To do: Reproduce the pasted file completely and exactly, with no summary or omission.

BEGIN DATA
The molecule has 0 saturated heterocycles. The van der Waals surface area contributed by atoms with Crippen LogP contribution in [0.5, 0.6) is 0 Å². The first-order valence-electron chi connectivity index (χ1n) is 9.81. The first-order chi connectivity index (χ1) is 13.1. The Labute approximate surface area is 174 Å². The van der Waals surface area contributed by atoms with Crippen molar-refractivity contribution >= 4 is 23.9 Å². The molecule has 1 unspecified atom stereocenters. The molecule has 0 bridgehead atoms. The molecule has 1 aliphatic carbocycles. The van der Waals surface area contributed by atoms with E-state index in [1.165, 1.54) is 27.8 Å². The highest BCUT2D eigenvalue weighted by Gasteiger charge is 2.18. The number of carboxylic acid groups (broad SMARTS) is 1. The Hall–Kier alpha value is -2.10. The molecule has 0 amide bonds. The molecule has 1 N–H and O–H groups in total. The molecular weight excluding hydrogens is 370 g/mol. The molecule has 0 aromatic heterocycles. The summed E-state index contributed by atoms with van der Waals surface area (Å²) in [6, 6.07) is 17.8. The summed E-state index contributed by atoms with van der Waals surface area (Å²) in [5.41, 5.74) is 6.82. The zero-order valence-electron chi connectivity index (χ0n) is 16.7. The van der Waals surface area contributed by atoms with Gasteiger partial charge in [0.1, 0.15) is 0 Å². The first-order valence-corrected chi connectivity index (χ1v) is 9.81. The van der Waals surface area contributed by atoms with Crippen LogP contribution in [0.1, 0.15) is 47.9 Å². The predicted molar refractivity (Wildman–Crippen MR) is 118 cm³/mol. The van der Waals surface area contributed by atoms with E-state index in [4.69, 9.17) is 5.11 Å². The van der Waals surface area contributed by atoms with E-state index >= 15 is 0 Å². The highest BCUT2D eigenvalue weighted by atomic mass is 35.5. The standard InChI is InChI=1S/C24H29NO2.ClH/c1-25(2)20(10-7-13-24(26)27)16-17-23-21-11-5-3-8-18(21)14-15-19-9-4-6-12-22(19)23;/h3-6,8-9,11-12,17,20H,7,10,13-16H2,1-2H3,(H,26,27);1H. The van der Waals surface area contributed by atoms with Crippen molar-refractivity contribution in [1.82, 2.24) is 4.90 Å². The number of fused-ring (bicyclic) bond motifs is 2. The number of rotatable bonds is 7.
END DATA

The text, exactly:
The molecule has 0 saturated heterocycles. The van der Waals surface area contributed by atoms with Crippen LogP contribution in [0.5, 0.6) is 0 Å². The first-order valence-electron chi connectivity index (χ1n) is 9.81. The first-order chi connectivity index (χ1) is 13.1. The Labute approximate surface area is 174 Å². The van der Waals surface area contributed by atoms with Crippen molar-refractivity contribution >= 4 is 23.9 Å². The molecule has 1 unspecified atom stereocenters. The molecule has 0 bridgehead atoms. The molecule has 1 aliphatic carbocycles. The van der Waals surface area contributed by atoms with E-state index in [1.165, 1.54) is 27.8 Å². The highest BCUT2D eigenvalue weighted by Gasteiger charge is 2.18. The number of carboxylic acid groups (broad SMARTS) is 1. The Hall–Kier alpha value is -2.10. The molecule has 0 amide bonds. The molecule has 1 N–H and O–H groups in total. The molecular weight excluding hydrogens is 370 g/mol. The molecule has 0 aromatic heterocycles. The summed E-state index contributed by atoms with van der Waals surface area (Å²) in [6, 6.07) is 17.8. The summed E-state index contributed by atoms with van der Waals surface area (Å²) in [5.41, 5.74) is 6.82. The zero-order valence-electron chi connectivity index (χ0n) is 16.7. The van der Waals surface area contributed by atoms with Gasteiger partial charge in [0.1, 0.15) is 0 Å². The first-order valence-corrected chi connectivity index (χ1v) is 9.81. The van der Waals surface area contributed by atoms with Crippen LogP contribution in [0.1, 0.15) is 47.9 Å². The predicted molar refractivity (Wildman–Crippen MR) is 118 cm³/mol. The van der Waals surface area contributed by atoms with E-state index in [4.69, 9.17) is 5.11 Å². The van der Waals surface area contributed by atoms with E-state index >= 15 is 0 Å². The highest BCUT2D eigenvalue weighted by atomic mass is 35.5. The standard InChI is InChI=1S/C24H29NO2.ClH/c1-25(2)20(10-7-13-24(26)27)16-17-23-21-11-5-3-8-18(21)14-15-19-9-4-6-12-22(19)23;/h3-6,8-9,11-12,17,20H,7,10,13-16H2,1-2H3,(H,26,27);1H. The van der Waals surface area contributed by atoms with Crippen molar-refractivity contribution in [1.82, 2.24) is 4.90 Å². The number of fused-ring (bicyclic) bond motifs is 2. The number of rotatable bonds is 7.